Think that Panasonic Toughbooks are the only ones for the military? Think again. Think...Pad.
Lenovo announced that it is designating eight ThinkPad laptops for “use in field and vehicle semi-ruggedized computing environments such as in public safety, utilities, construction and the military.”
Specifically, the ThinkPad X200, X301, X200s, X200 Tablet, T400, T500, R400 and SL300 laptops went through a number of specifications tests -- and passed -- thanks to durability features such as a hard drive protection system, a spill resistant keyboard and a roll cage in select models.
"ThinkPad is well known for quality, reliability and innovative security technologies for business computing," said Tom Ribble, executive director, Worldwide ThinkPad Product Marketing, Lenovo. "The truth is we've always built tough laptops that can weather extreme conditions from hiking the rainforests of the Amazon to flying in space. You don't need a PC that looks like a tank to excel in harsh environments, and unlike many of our competitors, we don't put an extra charge on toughness."
To make the T400 better suitable for outdoor computing, Lenovo is adding a new optional 680-nit high brightness panel to its most popular laptop, the ThinkPad T400. The display also comes with a matte finish, cutting down on reflections within an uncontrollable lighting environment.
Lenovo put its ThinkPads to pass a significant number of specifications for military-grade computing. Such tests include:
Low Pressure – Tests operation at 15,000 feet
Humidity – Cycles 95 percent humidity through the environment
Vibration (operational and non-operational) – Jostles and jolts the laptops to make sure they can withstand shocks
High Temperature – Simulates high heat conditions by baking the laptop up to 140 degrees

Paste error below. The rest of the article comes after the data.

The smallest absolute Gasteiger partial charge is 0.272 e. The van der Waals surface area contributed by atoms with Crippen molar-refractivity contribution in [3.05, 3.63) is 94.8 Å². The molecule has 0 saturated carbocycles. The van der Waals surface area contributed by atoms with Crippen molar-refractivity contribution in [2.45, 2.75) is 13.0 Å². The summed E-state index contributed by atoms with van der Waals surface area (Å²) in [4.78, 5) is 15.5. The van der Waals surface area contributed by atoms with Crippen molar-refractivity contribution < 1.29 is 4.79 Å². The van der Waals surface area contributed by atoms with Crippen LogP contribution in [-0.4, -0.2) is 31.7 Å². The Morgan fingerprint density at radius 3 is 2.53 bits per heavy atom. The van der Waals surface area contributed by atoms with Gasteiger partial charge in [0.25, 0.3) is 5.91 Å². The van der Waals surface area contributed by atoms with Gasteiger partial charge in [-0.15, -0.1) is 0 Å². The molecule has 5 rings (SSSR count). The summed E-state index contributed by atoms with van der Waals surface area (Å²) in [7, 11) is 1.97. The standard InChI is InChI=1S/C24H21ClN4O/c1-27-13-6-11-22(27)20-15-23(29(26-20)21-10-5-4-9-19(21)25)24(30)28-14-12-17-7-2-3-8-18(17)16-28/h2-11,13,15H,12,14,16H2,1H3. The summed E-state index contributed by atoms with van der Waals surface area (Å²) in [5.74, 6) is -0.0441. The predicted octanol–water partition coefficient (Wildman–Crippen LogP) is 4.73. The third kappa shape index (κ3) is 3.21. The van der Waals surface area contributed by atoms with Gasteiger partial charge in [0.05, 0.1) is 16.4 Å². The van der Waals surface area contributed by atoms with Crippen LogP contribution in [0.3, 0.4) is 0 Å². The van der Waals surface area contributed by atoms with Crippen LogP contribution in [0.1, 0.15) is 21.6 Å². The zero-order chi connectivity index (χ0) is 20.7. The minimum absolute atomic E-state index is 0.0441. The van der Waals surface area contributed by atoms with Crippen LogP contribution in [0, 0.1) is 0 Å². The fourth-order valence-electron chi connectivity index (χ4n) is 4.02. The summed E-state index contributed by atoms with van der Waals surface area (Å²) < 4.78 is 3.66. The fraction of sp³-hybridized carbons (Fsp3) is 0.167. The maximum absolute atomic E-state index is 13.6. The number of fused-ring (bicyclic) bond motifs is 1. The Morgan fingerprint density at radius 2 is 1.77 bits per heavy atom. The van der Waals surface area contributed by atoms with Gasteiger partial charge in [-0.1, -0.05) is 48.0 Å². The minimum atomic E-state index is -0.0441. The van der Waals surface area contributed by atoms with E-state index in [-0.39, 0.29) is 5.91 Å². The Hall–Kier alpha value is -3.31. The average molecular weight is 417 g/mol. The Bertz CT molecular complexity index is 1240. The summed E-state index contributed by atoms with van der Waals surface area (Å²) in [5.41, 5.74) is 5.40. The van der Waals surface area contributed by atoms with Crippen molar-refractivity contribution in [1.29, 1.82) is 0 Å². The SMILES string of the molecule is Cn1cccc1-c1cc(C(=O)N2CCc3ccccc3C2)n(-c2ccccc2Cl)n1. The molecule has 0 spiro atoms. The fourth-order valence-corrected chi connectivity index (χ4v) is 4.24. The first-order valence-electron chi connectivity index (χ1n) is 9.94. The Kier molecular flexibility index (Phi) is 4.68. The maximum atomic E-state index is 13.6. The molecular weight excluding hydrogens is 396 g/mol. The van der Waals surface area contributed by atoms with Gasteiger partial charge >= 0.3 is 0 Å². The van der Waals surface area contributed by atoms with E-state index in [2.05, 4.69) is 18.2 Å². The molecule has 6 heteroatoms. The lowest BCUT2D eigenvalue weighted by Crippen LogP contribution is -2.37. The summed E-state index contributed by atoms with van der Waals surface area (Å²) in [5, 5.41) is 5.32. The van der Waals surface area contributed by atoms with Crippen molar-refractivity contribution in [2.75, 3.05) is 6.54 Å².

Low Temperature – Tests operation at minus 4 degrees
Temperature Shock – Fluctuates between minus 4 and up to 140 degrees to test operation
Dust – Blows dust for an extended amount of time
We've long known that ThinkPads are among the very best in the laptop business for build quality, so it's not surprising to see Lenovo finally reap the 'marketing benefits' of what its engineers have been able to achieve.
Lenovo may survive war, but they won’t survive Purolator!
And I thought it was cold over here in Canada.
I assumed that it meant -4 Fahrenheit, or -20 centigrade.
Then again, this really isn't all too cold, given that I generally wear a thin sweatshirt until about 5 degrees F.
I still say, shoot the marketing moron who said "notebook LCDs should reflect the user's face". They also offer WinXP Pro for free (With Vista business, of course) on all their notebooks.
The SL500 isn't military grade, but its a slick modernized ThinkPad for about $600~700.
As for -4 degrees, even Fahrenheit thats not too cold. It was -20F (-40F windchill) early January in northern Iowa where my fiancee lives. They had to cancel school for a week so the kids wouldn't get frostbite waiting for the bus. Needless to say, -4 is nothing in Antarctica where a scientist might want one of these.